PF: With our flake graphite business line, we are sourcing material from an existing producer in Brazil and then focusing on upgrading and distribution. Brazil is the #2 producer of graphite in the world, behind China, and the quality of graphite from there is very good. We are at a point where the market is a little nervous about China as a source of supply for a number of reasons. Some of the concerns around Chinese production of graphite products relate to their increasing internal consumption -- they are pushing towards electric vehicles in a big way because they have such terrible pollution problems.

PF: One of the ways China is dealing with their pollution problems is to convert their transportation to EV as quickly as possible. They are providing all kinds of subsidies and incentives to make that happen. Hence, they are beginning to consume more of their own graphite production. They've also been cracking down on some of the worst environmental practices in the graphite industry by shutting down some marginal operations and consolidating other operations. Most recently, they've cut their export tariffs on graphite. This has put immediate pressure on graphite concentrate prices.

PB: Wow -- I hadn't heard of that.

PF: It is quite recent. If you dig into the story, then you will find out that the Obama has been putting pressure on China to cut these tariffs for months. Going back to July, there have been articles about the rare earths and graphite. The American politicians felt that China was imposing a competitive disadvantage on American companies. Now, I don’t know if China is pre-empting a response to the incoming administration or not, but China recently announced that they are going to go ahead and remove this export tariff on graphite. This will make it even harder for people who are trying to sell graphite concentrate from a mine, but the value-added products tend to hold their value better than concentrate. Generally speaking, value-added products tend to hold their value better and are subject to a lesser degree of price volatility.

PF: We adopted this intermediary business plan and continue to fine-tune it as we go. Now, we're at the point where we shipped over 400 tonnes last year through our partners. We're going to do quite a bit more this year and replicate that success in other vertical markets. The way that you do that in industrial minerals like graphite is by sending out lots of samples to potential customers. Sometimes you have to call them, but we're finding that, more often, potential customers are calling us and requesting samples. After we prepare samples and send them, they have to test it. They either match what they are getting from a competitive product or in some cases they may be developing a new application.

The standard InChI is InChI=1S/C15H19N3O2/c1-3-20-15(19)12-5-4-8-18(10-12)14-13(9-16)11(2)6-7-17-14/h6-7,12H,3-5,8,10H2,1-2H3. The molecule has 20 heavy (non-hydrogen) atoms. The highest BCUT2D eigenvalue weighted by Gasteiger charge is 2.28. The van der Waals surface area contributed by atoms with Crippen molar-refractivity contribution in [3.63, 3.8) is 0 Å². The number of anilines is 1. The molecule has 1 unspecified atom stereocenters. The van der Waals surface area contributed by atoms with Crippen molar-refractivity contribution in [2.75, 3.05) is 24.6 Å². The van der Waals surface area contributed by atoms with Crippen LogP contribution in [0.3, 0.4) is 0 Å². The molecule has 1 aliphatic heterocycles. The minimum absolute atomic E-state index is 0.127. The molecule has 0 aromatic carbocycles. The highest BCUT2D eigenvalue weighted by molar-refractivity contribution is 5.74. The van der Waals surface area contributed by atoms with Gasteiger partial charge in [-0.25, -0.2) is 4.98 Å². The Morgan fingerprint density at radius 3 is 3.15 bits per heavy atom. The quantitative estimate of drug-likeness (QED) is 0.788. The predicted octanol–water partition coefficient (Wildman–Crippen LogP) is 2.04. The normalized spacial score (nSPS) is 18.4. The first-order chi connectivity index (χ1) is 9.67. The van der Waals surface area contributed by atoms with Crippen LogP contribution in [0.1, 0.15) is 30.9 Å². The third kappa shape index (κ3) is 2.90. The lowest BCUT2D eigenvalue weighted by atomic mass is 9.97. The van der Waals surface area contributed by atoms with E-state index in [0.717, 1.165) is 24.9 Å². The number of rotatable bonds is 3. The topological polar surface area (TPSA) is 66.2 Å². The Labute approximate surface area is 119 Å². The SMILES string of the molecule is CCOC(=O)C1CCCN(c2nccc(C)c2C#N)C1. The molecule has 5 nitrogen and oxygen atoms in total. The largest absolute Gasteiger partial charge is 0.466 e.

PF: Once you get through that first gauntlet of testing, you go through the purchasing folks to discuss volume, pricing, and timing. You get a purchase order, hopefully, and then work your way to a supply agreement. That's where we are at with our first customer now. We have done almost two-dozen purchase orders with the customer we announced today. We have a supply agreement with them on the table and are working through the particulars on that.

PF: The process of working with this buyer has been a collaborative development process. They came to us with a specific problem that they were trying to solve. They didn’t know what particular characteristics of the product would solve it, so we started trying different things. Basically, that is different particle sizes and combinations of particles. We got exactly the right formula and they said "OK, that's it -- we want 40 tonnes of this."

PF: From the moment they gave us the green light to the time when we actually put the product in the truck was approximately from January until May. It took us 5 months to get all the pieces in place. After that, they started sending us one purchase order after another.

PF: We recently had an opportunity to sit down with the buyer and talk about why they were working us, as opposed to one of the large incumbents. That was a great conversation because we got on the other side of the table and understood their rationale in taking a chance with us. They were pretty open about the fact that they were taking a risk by working with us, but it was a controlled risk. Worst thing that could happen would be that they stick with their current supplier.

PB: Right. And you just said it -- they weren't talking about shifting their whole supply line over to you guys at that point.

PF: They weren't then.

PB: (Laughs)

PF: We think there is significant potential to grow this account beyond even the 1,000 tonnes that they've indicated for 2017. We just have to keep delivering the goods!

PB: Good for you. I see the name "Coulometrics" in a past news release and some other prospective targets in the presentation deck, but I don’t see a name of the client for the synthetic graphite.

PF: They have expressly prohibited us from naming them as a customer.